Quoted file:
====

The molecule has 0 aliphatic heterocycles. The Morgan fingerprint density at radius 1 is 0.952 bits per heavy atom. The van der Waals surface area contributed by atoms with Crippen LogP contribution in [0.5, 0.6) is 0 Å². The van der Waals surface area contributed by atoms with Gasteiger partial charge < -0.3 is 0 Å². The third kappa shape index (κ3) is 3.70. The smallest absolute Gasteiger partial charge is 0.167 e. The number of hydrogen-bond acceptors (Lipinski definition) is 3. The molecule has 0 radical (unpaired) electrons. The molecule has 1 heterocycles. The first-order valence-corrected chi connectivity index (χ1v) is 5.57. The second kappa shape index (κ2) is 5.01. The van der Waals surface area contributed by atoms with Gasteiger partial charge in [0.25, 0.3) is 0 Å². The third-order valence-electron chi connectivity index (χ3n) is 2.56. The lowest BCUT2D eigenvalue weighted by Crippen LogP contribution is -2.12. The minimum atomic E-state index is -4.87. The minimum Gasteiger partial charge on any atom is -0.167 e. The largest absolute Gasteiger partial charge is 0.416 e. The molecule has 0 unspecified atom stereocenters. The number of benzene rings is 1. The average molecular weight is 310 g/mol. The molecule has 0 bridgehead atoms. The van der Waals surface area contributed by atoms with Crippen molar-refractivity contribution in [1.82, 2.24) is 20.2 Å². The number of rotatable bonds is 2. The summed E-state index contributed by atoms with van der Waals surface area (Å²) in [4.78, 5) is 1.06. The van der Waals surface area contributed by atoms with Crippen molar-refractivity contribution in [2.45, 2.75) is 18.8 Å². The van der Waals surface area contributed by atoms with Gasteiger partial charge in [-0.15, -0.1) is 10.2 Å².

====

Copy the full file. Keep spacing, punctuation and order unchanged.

The molecule has 0 aliphatic heterocycles. The Morgan fingerprint density at radius 1 is 0.952 bits per heavy atom. The van der Waals surface area contributed by atoms with Crippen LogP contribution in [0.5, 0.6) is 0 Å². The van der Waals surface area contributed by atoms with Gasteiger partial charge < -0.3 is 0 Å². The third kappa shape index (κ3) is 3.70. The smallest absolute Gasteiger partial charge is 0.167 e. The number of hydrogen-bond acceptors (Lipinski definition) is 3. The molecule has 0 radical (unpaired) electrons. The molecule has 1 heterocycles. The first-order valence-corrected chi connectivity index (χ1v) is 5.57. The second kappa shape index (κ2) is 5.01. The van der Waals surface area contributed by atoms with Gasteiger partial charge in [0.25, 0.3) is 0 Å². The third-order valence-electron chi connectivity index (χ3n) is 2.56. The lowest BCUT2D eigenvalue weighted by Crippen LogP contribution is -2.12. The minimum atomic E-state index is -4.87. The minimum Gasteiger partial charge on any atom is -0.167 e. The largest absolute Gasteiger partial charge is 0.416 e. The molecule has 0 unspecified atom stereocenters. The number of benzene rings is 1. The average molecular weight is 310 g/mol. The molecule has 0 bridgehead atoms. The van der Waals surface area contributed by atoms with Crippen molar-refractivity contribution in [1.82, 2.24) is 20.2 Å². The number of rotatable bonds is 2. The summed E-state index contributed by atoms with van der Waals surface area (Å²) in [4.78, 5) is 1.06. The van der Waals surface area contributed by atoms with Crippen molar-refractivity contribution in [2.45, 2.75) is 18.8 Å². The van der Waals surface area contributed by atoms with Gasteiger partial charge in [-0.15, -0.1) is 10.2 Å².